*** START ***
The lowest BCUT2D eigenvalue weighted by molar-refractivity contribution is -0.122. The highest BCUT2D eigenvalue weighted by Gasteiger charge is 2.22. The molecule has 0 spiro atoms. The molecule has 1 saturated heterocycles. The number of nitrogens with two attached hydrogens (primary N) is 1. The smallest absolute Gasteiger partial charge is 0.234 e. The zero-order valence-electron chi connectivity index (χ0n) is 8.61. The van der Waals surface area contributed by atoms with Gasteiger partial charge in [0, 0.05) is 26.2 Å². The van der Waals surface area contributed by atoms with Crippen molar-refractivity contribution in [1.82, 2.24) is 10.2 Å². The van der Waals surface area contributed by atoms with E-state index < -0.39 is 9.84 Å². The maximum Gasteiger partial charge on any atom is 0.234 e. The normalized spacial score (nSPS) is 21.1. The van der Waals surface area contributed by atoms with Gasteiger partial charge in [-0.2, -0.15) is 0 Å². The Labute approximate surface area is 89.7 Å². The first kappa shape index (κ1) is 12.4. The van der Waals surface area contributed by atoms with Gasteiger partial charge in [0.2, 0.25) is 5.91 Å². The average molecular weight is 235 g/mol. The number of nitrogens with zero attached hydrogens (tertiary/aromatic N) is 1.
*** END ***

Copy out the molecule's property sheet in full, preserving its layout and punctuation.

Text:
The lowest BCUT2D eigenvalue weighted by molar-refractivity contribution is -0.122. The highest BCUT2D eigenvalue weighted by Gasteiger charge is 2.22. The molecule has 0 spiro atoms. The molecule has 1 saturated heterocycles. The number of nitrogens with two attached hydrogens (primary N) is 1. The smallest absolute Gasteiger partial charge is 0.234 e. The zero-order valence-electron chi connectivity index (χ0n) is 8.61. The van der Waals surface area contributed by atoms with Gasteiger partial charge in [0, 0.05) is 26.2 Å². The van der Waals surface area contributed by atoms with Crippen molar-refractivity contribution in [1.82, 2.24) is 10.2 Å². The van der Waals surface area contributed by atoms with E-state index < -0.39 is 9.84 Å². The maximum Gasteiger partial charge on any atom is 0.234 e. The normalized spacial score (nSPS) is 21.1. The van der Waals surface area contributed by atoms with Gasteiger partial charge in [-0.2, -0.15) is 0 Å². The Labute approximate surface area is 89.7 Å². The first kappa shape index (κ1) is 12.4. The van der Waals surface area contributed by atoms with Gasteiger partial charge in [0.2, 0.25) is 5.91 Å². The average molecular weight is 235 g/mol. The number of nitrogens with zero attached hydrogens (tertiary/aromatic N) is 1.